A Love Letter to My College Radio Station

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If you’ve discovered or read my blog today, there’s a pretty good chance that you know who I am. You’ve met me once in real life or we share an online “friendship” on one of the many social networking sites that I spend a lot of time looking at while hunched over my cell phone. Regardless of how you know me, I’m sure it hasn’t taken long for you to discover that I have an obsessive love for my college’s radio station, Revolution 91.7 (WWHR), in Bowling Green, Kentucky.

I wear my Revolution logo with excessive pride. I have a logo stamped on various t-shirts, my messenger bag, and I used to have a sticker on the back of my beloved leather jacket. My love looks like overkill and high school me would have definitely agreed. I’m a little socially awkward, so it would’ve been unheard of for me to be a walking billboard for a school organization. Four years later, my socially awkward self is still intact; I’m just much more comfortable expressing and celebrating who I am, and it’s because of Revolution 91.7.

My discovery of college radio happened “down the road” from Bowling Green. As a senior in high school, I was plagued with the task of selecting a college to attend. I’ve always been an average student, but I’ve gotten so much more joy out of a creative path. After spending four years at an arts magnet school, I was less than thrilled to enter what I perceived to be the monotonous world of college. I was going to go to class, read some books, and go to sleep. My whole outlook changed one morning when my Dad turned his radio dial to 91.1, which was the home of Vanderbilt University’s radio station, WRVU.

I have a distinct memory of hearing the deejay play Rod Stewart’s “Gasoline Alley” followed by Public Image Limited’s “Rise.” I was captivated with the deejay’s passion when she did a break and talked about her selections. My mind was made up; I would go to a college that had an active college radio station. I had no experience in radio broadcasting at the time, just a fire for the music. The search for my perfect college was now underway, and I knew exactly how I wanted to spend my time.

As luck would have it, I ended up choosing Western Kentucky University as my home for the next four plus years. Other factors influenced my decision to attend WKU, but my desire to deejay at its radio station was still tucked away. I knew no one when I arrived in Bowling Green. I spent my first night in college hiding in my room and listening to “Rain Dogs” by Tom Waits. I was NOT going to keep my door open to “meet new friends” as encouraged by my too perky RA.

The next day, my Mom sent me a post from Revolution’s facebook page encouraging freshmen to stop by their recruitment booth. I marched myself to the bell tower and talked to the deejays who either met my extreme excitement with enthusiasm or incredible irritation. For the first time, I was excited to do something in college; I had plans to attend that night’s recruitment meeting!

My first year spent at Revolution was marked with ups and downs. I was extremely nervous to go on air. I had the desire to do it, but every time the mic would be turned on, the words would just escape. I was extremely shy and didn’t know how to properly explain my fear. With the encouragement of my program and quality assurance directors, I finally turned the mic on and spoke. From that moment on, I couldn’t stop covering shifts. Since we were broadcasting live 24 hours for seven days a week, I often asked to do the three AM shifts.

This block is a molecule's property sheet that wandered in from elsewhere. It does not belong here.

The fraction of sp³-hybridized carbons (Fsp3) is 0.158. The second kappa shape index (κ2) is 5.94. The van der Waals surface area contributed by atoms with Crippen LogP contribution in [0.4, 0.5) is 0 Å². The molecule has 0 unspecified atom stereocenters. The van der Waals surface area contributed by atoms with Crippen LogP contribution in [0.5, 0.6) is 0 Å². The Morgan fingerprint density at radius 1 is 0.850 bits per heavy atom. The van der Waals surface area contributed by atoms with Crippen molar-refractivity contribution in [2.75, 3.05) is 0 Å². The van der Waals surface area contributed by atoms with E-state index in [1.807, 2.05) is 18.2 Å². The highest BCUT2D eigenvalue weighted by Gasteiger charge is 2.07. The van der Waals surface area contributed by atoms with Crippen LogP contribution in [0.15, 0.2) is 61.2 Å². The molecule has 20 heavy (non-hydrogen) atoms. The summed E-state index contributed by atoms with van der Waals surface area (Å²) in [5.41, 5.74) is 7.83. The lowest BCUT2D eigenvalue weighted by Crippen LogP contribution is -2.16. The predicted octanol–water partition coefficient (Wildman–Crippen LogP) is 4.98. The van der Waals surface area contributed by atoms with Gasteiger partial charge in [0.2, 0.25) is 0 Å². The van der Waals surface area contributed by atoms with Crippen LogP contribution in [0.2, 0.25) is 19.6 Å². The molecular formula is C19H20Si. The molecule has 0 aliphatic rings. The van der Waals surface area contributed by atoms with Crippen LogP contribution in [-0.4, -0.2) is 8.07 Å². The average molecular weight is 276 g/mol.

I spent the next three years as the station’s music director, which is the title I am most proud to have held so far in life. I applied during my second semester not knowing anything about how music directing was operated. With the position of music director, my taste in music totally expanded. I went from listening almost exclusively to bands who had broken up years prior to my birth, to listening to bands who were defining college radio in modern times.

During my time at Revolution, I have served as Music Director, Station Manager, and I’m finishing my time out as the Program director. I’ve met several people who have become my friends for life, and I’ve met mentors that have shaped my life forever. I’ve seen a countless number of bands, had the opportunity to attend the CMJ Music Marathon in New York City back in 2014. I’ve undergone an extreme transformation; I’ve learned how to be my own person and to embrace every aspect of myself.

I’m sitting in the Revolution studio as I write this on the sixth annual College Radio Day. Every time I enter this studio, I am reminded of every countless memory I’ve ever had. I’ve slept on this carpet, I’ve laughed until I’ve cried, I’ve openly wept (sometimes seconds before going on air), danced like crazy, hugged my friends, kissed my boyfriend, spun until I was ill in our tiny little desk chair, hid under the desk to try and steal a quiet moment, had panic attacks, and accidentally cursed several inches away from the microphone. I’m elated to be part of an organization that has made me into a better person and has continued to teach me about the person I’m still becoming.

I salute you, Revolution. Onward now and forever. ❤

Cheers,

Taylor “Queen Elvis” Hodgkins

 

 

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